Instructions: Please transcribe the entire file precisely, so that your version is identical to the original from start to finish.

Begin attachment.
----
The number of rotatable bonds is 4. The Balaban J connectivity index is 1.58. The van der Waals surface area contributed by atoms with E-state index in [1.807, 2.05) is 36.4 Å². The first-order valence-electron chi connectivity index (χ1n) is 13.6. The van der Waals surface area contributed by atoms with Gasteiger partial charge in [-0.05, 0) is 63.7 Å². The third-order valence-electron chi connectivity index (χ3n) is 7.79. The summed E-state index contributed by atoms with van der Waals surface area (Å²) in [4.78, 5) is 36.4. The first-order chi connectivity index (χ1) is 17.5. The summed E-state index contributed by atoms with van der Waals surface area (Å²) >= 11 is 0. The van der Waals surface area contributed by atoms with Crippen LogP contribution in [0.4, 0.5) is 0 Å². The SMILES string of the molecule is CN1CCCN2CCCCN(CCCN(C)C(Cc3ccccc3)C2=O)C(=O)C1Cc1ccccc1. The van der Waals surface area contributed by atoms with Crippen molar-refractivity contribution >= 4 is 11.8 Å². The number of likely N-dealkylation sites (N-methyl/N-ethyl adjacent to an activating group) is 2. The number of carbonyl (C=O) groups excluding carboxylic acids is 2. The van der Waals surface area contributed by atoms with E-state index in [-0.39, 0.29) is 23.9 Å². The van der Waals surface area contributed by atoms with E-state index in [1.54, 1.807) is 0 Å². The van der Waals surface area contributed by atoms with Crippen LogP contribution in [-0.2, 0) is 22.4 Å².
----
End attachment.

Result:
The number of rotatable bonds is 4. The Balaban J connectivity index is 1.58. The van der Waals surface area contributed by atoms with E-state index in [1.807, 2.05) is 36.4 Å². The first-order valence-electron chi connectivity index (χ1n) is 13.6. The van der Waals surface area contributed by atoms with Gasteiger partial charge in [-0.05, 0) is 63.7 Å². The third-order valence-electron chi connectivity index (χ3n) is 7.79. The summed E-state index contributed by atoms with van der Waals surface area (Å²) in [4.78, 5) is 36.4. The first-order chi connectivity index (χ1) is 17.5. The summed E-state index contributed by atoms with van der Waals surface area (Å²) >= 11 is 0. The van der Waals surface area contributed by atoms with Crippen LogP contribution in [0.4, 0.5) is 0 Å². The SMILES string of the molecule is CN1CCCN2CCCCN(CCCN(C)C(Cc3ccccc3)C2=O)C(=O)C1Cc1ccccc1. The van der Waals surface area contributed by atoms with Crippen molar-refractivity contribution >= 4 is 11.8 Å². The number of likely N-dealkylation sites (N-methyl/N-ethyl adjacent to an activating group) is 2. The number of carbonyl (C=O) groups excluding carboxylic acids is 2. The van der Waals surface area contributed by atoms with E-state index in [-0.39, 0.29) is 23.9 Å². The van der Waals surface area contributed by atoms with E-state index in [1.54, 1.807) is 0 Å². The van der Waals surface area contributed by atoms with Crippen LogP contribution in [-0.2, 0) is 22.4 Å².